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Organs of Cambridge


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It's good to be back on the forum after such a hiatus! I hope everyone is well.

I was wondering what the honourable members of this forum thought about the organs at the following Cambridge colleges? 

1. Christ's College

2. Emmanuel College

3. Pembroke College

4. Selwyn College

5. Peterhouse College

6. Corpus Christi College

Thank you very much!

Regards,

 

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I can't answer your question, I'm not an organist but I did read Music at Cambridge - a long time ago! NPOR is out of date, I think, for nearly, if not all of the above colleges. 

I wonder why you are enquiring - perhaps thinking of applying for an Organ Scholarship? (Have  got the right person?) Are those the colleges were there are vacancies this year?  What has influenced your list? I think that is the most important question.  All the colleges on the list are around the same size although Pembroke is twice the size of Peterhouse, the smallest and oldest Cambridge, in student  undergraduate and graduates. Are you planning to read music? 

Sorry - perhaps that's not the answer you were hoping for!! And perhaps I've got hold of the wrong end of the proverbial stick!!

I'll send you a private message.

Welcome back by the way!!!

  

 

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Hello S_L,

I am indeed considering the Oxbridge organ scholar route! This is the list I've arrived at after eliminating 3 or so from this year's vacancies. 

In an ideal world where I possess organ-playing superpowers, I would've applied to (dare I say) King's or Gonville & Caius. However, in reality, I am neither naturally talented at the organ, nor do I have the necessary experience on the organ (I won't be taking a gap year at a cathedral or anything along those lines), so I decided to choose the colleges with a fairly light workload. 

I am hoping to read History or History & Modern Languages. 🙂 

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I am a very slight organist, ‘at the coalface’ in BCP Matins and Evensong in country churches pre-Covid.  However, I have played the Kenneth Jones organ in the chapel of Emmanuel College, and was greatly impressed.  

Emmanuel College is a very friendly place, or rather that was my experience as a guest there.  NPOR N09198 is, I think, fully up to date.  I don’t think there is very much, if any, surviving Hill Norman and Beard pipework.  This was effectively a new organ in 1988 inserted into a late 17th century case.  It has feather-light mechanical key actions, and so a good discipline for accurate playing!  The lovely Chapel is by Christopher Wren and has a warm acoustic. Pay a visit there and see what you think.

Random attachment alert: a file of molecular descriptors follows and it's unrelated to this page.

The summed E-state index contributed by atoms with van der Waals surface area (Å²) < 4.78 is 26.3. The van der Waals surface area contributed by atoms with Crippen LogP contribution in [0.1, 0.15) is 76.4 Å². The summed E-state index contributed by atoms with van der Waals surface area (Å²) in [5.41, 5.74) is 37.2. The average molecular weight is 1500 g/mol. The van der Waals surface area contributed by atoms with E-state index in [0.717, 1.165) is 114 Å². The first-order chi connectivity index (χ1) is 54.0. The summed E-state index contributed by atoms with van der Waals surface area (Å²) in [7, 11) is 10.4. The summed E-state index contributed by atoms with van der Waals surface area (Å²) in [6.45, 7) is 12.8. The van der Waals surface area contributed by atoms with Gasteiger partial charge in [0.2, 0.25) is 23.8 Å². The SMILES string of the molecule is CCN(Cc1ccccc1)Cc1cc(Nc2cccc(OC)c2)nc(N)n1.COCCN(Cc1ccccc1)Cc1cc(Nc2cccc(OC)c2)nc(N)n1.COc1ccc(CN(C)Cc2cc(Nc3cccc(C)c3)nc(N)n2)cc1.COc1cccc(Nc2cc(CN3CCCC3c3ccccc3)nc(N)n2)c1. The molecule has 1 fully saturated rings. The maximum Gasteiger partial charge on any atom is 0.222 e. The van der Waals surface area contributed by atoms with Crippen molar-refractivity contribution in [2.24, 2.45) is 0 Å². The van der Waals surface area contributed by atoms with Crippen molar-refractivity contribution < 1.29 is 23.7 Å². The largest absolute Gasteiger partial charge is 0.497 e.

In due course please let us know where you go.

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Initially answering your question in a way which is no help at all to your context! I knew the last but one organ from Selwyn well in its new location post 1990. It is now in Younger Hall St Andrews University. It is a 1975 Harrison. It had a really awkward tracker action on it initially. The keyboards bounced up and down when you played and you had to hit the notes very firmly from above. To date its great is the only keyboard that has drawn my blood! When the organ was reassembled it needed a modification to the swell key action to avoid an obstacle at the back of the chamber it pushes back into. Sandy Edmonstone replaced the sw action, which then turned out much more refined than the great even though with longer more complex runs. The great and pedal actions were renewed based on this revelation and it  became a responsive instrument. The voicing is a bit harsh, being low pressure un-nicked and the reeds were unpleasant but have since been replaced. I believe Harrison were not in their comfort zone with it at the time of building. A very good value result for what it cost to acquire and rebuild. Too small for its venue though can just about lead a full house on full organ, but a good practice instrument in an empty hall.